“That’s racist” we would say. My friends would jokingly call each other out. But that’s what racism was to us. A joke. Because when you go to a school where more than ninety percent of the people there share the same cultural background, you live in a safe bubble, and generally assume that people don’t think less of you for how much melanin is in your skin or what story your DNA tells. I really thought, it can’t be real. Maybe in some backwoods place people still hate, but not in the places I live.
Almost four years ago I met my son, whose skin is the color of cafe con leche, but a little more cafe than leche. He has my father’s green eyes, a gift from his father before him. Unlike his brother, when I was out and about with him, no one asked me if I was his nanny. And when I took my two boys out, I was frequently asked if they were brothers, and when I said yes, I know tongues were held. I knew what the next question was, but I let it sit with people, allowing some shame to seep in. It’s not your business if they both come from the same paternal line. But yes, we did have two children with different skin tones. If you’ve ever met a Mexican family, you wouldn’t be surprised. Our nicknames acknowledge our awareness. We call her morena or preita, and we call him güero. Terms of endearment. You can do a google search.
I used to find it funny that when I took my blond, blue eyed doll of a baby out people assumed I was his nanny. I mean, I’m not very dark, but I do get asked “so… what are you.” But when my second son was born, and since then, I have had numerous encounters that I chalked up to “old people can be crazy” but then I started to wonder if that was really all that there was to it. Sure my boys are loud, but so are my friend’s kids. I’m a little louder, but I know plenty of white women who make me feel like a whispering mouse. When I really started to take a closer look at all these encounters I saw two common threads running through… they were white, and I am not.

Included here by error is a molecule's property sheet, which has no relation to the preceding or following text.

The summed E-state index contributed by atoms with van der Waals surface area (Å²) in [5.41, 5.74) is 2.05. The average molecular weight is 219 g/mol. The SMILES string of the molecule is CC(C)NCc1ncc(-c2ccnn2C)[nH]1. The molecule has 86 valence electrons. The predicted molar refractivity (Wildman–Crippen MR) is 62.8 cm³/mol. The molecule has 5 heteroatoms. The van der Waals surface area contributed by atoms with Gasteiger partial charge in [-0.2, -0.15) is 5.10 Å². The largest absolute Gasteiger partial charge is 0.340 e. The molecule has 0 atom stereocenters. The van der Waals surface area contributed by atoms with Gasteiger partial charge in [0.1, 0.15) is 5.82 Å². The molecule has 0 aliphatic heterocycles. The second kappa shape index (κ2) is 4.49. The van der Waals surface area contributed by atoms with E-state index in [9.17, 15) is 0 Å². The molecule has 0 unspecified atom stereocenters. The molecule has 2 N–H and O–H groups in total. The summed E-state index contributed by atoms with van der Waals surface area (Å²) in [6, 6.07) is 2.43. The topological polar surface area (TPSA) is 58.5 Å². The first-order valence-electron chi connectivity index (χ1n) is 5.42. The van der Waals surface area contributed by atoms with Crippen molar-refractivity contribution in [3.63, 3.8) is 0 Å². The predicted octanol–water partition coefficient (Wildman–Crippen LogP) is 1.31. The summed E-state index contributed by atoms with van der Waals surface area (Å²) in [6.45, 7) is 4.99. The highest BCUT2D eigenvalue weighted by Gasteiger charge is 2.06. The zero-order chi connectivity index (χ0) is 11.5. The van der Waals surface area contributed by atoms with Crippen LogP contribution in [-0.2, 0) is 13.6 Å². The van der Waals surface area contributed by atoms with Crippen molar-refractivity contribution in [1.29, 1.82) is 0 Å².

I really, really, really don’t like to cry racism. I really don’t. Because I still can’t wrap my head around the idea of someone not respecting me (or my son, or anyone) simply because of some preconceived notion about people who share my genetic background. And yet I do wonder if there’s something there that I’ve chosen to ignore. I wonder why it is so easy for some people to give me a dirty look, or let me know how they think I should control my kid, or why they think they have the right to wag their finger and insult me. Don’t we bleed the same red?
I have lived in dual worlds from the beginning. Born American with Mexican heritage. Not brown enough for some, or pale enough for others. Too much of a gringa for those in the home country, and yet not quite fully immersed in American culture. I know that this is the reality that will be passed down to my children, though I suspect the inner tug of war might not be as present in their lives.
Maybe my encounters have zero racism, and people are just… awful sometimes. But maybe my suspicions carry some validity. I am not looking for sympathy. I suppose I just want to add to the conversation that racism doesn’t always look the way we expect it to. But damn it, it hurts anyway.